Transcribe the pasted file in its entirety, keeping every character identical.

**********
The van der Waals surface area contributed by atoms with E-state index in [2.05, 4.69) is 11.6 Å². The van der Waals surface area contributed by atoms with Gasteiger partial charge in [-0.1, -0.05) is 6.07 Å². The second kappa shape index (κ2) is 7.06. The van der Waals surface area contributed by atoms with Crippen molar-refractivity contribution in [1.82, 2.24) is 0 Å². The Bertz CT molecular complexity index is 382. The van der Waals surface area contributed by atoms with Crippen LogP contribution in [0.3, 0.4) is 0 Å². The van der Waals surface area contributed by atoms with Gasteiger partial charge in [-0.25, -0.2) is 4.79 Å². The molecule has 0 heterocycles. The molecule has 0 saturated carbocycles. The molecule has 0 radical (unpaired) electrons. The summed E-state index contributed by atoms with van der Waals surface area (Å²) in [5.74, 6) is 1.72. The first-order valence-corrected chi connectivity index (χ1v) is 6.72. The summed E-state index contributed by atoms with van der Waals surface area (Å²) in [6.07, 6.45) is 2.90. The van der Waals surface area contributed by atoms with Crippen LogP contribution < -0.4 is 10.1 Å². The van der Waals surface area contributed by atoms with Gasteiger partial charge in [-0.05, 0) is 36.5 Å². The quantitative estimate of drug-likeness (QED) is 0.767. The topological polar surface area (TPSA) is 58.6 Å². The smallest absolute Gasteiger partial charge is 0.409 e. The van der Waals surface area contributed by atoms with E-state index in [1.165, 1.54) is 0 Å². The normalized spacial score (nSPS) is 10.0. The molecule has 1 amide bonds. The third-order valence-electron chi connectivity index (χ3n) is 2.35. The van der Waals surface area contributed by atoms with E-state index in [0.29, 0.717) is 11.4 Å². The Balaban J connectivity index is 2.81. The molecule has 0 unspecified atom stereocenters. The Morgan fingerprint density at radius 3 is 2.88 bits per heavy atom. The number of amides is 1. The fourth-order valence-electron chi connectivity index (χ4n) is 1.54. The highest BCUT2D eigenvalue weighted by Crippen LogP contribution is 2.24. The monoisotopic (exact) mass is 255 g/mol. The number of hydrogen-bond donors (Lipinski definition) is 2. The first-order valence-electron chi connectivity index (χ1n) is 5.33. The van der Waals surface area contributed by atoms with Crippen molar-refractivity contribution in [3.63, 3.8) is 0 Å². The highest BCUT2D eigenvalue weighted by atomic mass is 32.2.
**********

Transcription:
The van der Waals surface area contributed by atoms with E-state index in [2.05, 4.69) is 11.6 Å². The van der Waals surface area contributed by atoms with Gasteiger partial charge in [-0.1, -0.05) is 6.07 Å². The second kappa shape index (κ2) is 7.06. The van der Waals surface area contributed by atoms with Crippen molar-refractivity contribution in [1.82, 2.24) is 0 Å². The Bertz CT molecular complexity index is 382. The van der Waals surface area contributed by atoms with Crippen LogP contribution in [0.3, 0.4) is 0 Å². The van der Waals surface area contributed by atoms with Gasteiger partial charge in [-0.25, -0.2) is 4.79 Å². The molecule has 0 heterocycles. The molecule has 0 saturated carbocycles. The molecule has 0 radical (unpaired) electrons. The summed E-state index contributed by atoms with van der Waals surface area (Å²) in [5.74, 6) is 1.72. The first-order valence-corrected chi connectivity index (χ1v) is 6.72. The summed E-state index contributed by atoms with van der Waals surface area (Å²) in [6.07, 6.45) is 2.90. The van der Waals surface area contributed by atoms with Crippen LogP contribution < -0.4 is 10.1 Å². The van der Waals surface area contributed by atoms with Gasteiger partial charge in [-0.05, 0) is 36.5 Å². The quantitative estimate of drug-likeness (QED) is 0.767. The topological polar surface area (TPSA) is 58.6 Å². The smallest absolute Gasteiger partial charge is 0.409 e. The van der Waals surface area contributed by atoms with E-state index in [1.165, 1.54) is 0 Å². The normalized spacial score (nSPS) is 10.0. The molecule has 1 amide bonds. The third-order valence-electron chi connectivity index (χ3n) is 2.35. The van der Waals surface area contributed by atoms with E-state index in [0.29, 0.717) is 11.4 Å². The Balaban J connectivity index is 2.81. The molecule has 0 unspecified atom stereocenters. The Morgan fingerprint density at radius 3 is 2.88 bits per heavy atom. The number of amides is 1. The fourth-order valence-electron chi connectivity index (χ4n) is 1.54. The highest BCUT2D eigenvalue weighted by Crippen LogP contribution is 2.24. The monoisotopic (exact) mass is 255 g/mol. The number of hydrogen-bond donors (Lipinski definition) is 2. The first-order valence-electron chi connectivity index (χ1n) is 5.33. The van der Waals surface area contributed by atoms with Crippen molar-refractivity contribution in [3.63, 3.8) is 0 Å². The highest BCUT2D eigenvalue weighted by atomic mass is 32.2.